I was slowly beginning to regain consciousness. The blackness around the edges of my vision was slowly receding like a waning moon. I was shuffling forward and unsteady on my feet, but even in my unconscious state, I had continued to stumble around twisting streets and roads. As my senses were gradually beginning to turn on and process the information of my surroundings, I instinctively performed a sort of environment and body diagnostics. I looked around and caught a glimpse of a street sign as I found myself in the middle of the road walking up a dead end street that was kilometres from where my last memory took place.
I looked down, and this was when I first noticed that something horrendous had happened. My pale blue shirt I had left the house wearing that night was now a sickly dark crimson red. It clung to my chest with a dampness and chill so unique that I could immediately sense that this was my blood that was covering me from head to toe. At the time I was too groggy to notice the severity of my injuries, so I did an about face and started to retrace my steps and stumble back home. As I walked through the door and dragged myself to my room a briefly looked at myself in the mirror and saw an unrecognisable face covered in a red mask staring back at me. I then lay down in my bedroom with the very dangerous and erroneous idea that I would go to sleep and wake up and everything would be okay. The next morning I awoke to the shrill screams of my mother who was distraught at finding the bathroom covered in blood. I looked down to find my pillow case and sheets a dark shade of red. In the light of day and with my mother distressed I began to comprehend the severity of my injuries.
The attack occurred in 2001 when I was finishing year 11 in high school; I had been the victim of a random attack while walking home one evening after a party and the perpetrators never faced justice. As I was rushed to the local hospital and then to Royal North Shore intensive care unit, I learned that while walking home the night before I had been attacked, robbed and left for dead. X-rays revealed I had sustained multiple fractures to my skull, and this damage compounded further by a Subdural Hematoma, which is a blood clot on the Brain. The blood clot on the brain was an increasing risk by placing continued pressure on my brain. The medical staff would closely monitor me with the concern that if the hematoma didn’t subside, they would have to perform a craniotomy. This procedure involves removing a section of my skull to reduce the pressure on the brain and remove the hematoma. After spending a week in intensive care, I eventually recovered in hospital. Although the physical damage may have healed quickly, the mental and emotional damage of this attack were much deeper.
I found myself being more cautious and reserved in my everyday interactions with people whereas I had once been confident and outgoing. My once stable reality tunnel that accurately predicted that the sun would rise and set, day in day out, without befalling any great calamity had now shattered and proven an unreliable way to interpret the world. “If this had happened to me once it can happen again.” and “If this could happen to me then what else could be next”, were now thoughts cursing through my head chipping away at my confidence with a high rate of attrition. I went to see Counsellors and Psychologists, however, was in a catch 22 situation with my lack of confidence stifling me from opening up about my new fears that were causing my lack of trust. Instead, I sat across the room from these newfound strangers with good intentions and only told them everything was fine and not knowing me they had to take my words at face value.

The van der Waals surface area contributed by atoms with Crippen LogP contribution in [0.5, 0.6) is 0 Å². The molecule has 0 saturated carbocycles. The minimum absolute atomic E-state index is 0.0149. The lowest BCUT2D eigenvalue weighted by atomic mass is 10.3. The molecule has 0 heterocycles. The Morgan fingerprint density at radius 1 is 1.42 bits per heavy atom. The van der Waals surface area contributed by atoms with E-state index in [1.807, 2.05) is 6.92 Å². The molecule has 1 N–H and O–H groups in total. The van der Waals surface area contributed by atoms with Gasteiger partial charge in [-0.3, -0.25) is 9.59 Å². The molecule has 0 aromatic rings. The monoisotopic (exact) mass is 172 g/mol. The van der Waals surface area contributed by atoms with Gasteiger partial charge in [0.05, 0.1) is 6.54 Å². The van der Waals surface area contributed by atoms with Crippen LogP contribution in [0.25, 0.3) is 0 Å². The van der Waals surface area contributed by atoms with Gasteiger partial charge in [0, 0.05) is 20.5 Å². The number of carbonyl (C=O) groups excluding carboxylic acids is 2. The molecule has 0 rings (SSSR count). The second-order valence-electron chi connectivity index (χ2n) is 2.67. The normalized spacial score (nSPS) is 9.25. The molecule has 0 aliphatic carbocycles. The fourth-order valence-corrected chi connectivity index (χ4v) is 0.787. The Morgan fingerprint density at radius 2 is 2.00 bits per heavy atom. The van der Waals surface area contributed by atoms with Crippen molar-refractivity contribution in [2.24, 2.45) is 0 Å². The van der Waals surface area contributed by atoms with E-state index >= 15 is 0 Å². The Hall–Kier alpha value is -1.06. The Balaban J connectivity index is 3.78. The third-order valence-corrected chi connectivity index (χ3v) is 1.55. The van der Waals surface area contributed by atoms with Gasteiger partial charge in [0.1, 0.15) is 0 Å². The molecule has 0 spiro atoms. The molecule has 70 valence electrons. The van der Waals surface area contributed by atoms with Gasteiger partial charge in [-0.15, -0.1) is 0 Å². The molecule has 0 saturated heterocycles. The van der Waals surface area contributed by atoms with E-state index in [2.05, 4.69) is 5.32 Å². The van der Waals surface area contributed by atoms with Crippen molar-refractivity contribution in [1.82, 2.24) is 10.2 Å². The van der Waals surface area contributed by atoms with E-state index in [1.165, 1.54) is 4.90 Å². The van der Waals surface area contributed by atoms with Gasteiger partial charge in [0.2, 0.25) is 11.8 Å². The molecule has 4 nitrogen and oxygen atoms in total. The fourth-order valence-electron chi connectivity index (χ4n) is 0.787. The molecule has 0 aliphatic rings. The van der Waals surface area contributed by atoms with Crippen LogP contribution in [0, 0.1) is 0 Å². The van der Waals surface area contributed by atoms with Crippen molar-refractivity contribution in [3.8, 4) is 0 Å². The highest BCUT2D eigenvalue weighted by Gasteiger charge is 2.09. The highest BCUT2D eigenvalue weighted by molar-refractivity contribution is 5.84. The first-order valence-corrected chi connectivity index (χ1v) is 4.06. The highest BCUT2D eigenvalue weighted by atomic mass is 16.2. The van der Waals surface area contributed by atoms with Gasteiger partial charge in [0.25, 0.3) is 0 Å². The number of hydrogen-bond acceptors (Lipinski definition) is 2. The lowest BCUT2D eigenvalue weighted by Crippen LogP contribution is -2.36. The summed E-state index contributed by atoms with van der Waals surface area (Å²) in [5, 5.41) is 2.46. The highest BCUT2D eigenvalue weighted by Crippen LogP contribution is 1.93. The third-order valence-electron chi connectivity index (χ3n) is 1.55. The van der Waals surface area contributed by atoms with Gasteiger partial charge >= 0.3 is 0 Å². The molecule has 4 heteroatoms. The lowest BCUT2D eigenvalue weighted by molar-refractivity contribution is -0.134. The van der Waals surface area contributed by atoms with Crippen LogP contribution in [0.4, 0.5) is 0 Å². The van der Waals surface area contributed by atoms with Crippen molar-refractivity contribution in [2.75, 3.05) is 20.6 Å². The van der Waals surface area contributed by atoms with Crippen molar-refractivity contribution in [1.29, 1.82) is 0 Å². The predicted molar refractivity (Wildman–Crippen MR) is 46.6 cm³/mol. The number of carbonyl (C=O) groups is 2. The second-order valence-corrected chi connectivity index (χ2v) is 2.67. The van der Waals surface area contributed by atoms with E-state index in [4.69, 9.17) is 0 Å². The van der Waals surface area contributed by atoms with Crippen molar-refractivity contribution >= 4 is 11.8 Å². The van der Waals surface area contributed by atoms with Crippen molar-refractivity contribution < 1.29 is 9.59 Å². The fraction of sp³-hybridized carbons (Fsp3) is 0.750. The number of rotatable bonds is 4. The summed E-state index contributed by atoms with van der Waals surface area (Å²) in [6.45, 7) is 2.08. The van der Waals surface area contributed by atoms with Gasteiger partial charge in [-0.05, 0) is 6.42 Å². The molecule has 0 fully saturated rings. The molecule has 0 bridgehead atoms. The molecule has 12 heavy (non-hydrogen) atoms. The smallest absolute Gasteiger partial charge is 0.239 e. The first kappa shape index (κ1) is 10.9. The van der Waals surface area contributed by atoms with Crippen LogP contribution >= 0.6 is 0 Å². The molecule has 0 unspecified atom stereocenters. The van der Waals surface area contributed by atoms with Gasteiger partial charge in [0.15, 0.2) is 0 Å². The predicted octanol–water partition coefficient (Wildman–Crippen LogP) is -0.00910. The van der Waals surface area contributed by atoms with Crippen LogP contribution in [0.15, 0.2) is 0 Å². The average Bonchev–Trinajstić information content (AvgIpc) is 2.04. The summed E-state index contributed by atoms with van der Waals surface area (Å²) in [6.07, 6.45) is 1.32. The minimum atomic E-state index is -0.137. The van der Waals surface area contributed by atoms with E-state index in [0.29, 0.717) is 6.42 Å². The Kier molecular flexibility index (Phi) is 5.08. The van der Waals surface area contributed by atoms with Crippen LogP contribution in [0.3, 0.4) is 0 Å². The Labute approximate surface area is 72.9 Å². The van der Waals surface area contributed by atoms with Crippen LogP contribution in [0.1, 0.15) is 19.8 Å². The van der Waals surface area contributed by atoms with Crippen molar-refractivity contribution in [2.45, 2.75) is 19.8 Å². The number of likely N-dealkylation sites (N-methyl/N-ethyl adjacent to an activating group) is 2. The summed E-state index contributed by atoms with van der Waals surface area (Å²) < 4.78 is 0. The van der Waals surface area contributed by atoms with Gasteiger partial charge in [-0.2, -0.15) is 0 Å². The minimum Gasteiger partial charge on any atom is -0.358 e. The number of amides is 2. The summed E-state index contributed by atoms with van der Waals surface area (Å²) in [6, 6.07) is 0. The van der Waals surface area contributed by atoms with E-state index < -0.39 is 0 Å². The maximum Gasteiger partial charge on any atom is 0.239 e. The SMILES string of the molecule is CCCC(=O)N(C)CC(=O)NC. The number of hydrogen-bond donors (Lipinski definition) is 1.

I returned to school to a welcoming, relieved and supportive group of friends who after having visited me in the hospital were happy to see me back on the playground. My football coach and maths teacher had also come to visit me in the hospital. While my friends and educators had been oblivious to the internal trauma that I was still carrying around in my psyche, life experience combined with his knowledge of me and my background on a personal level made it obvious for my coach’s eyes to notice. One day at school he pulled me aside to have a chat and just asked me “Are you O.K. ….. After everything that happened?” It was the kind of opened ended question that an old friend who might know you better than you know yourself would ask. It was effective because it presumed nothing yet already knew the answer. I was able to unload some of my new fears and insecurities, and it was relieving to have someone who I respected and knew who I could talk openly. He provided reassuring advice and an open ear that came together to form a significant interaction and while I would like to be able to say that this was a watershed moment, the kind of uplifting scene found in movies, where my fears were relieved, and my confidence instantly returned. Unfortunately, reality did not play out like the silver screen. The truth is, however, meaningful it was, it provided only a temporary respite from the incoming tides of anxiety and trepidation that was encroaching on my existence. I finished my year 11 studies and moved into year 12 to complete my HSC unsure of what I would do for a career or if I even wanted to pursue tertiary education.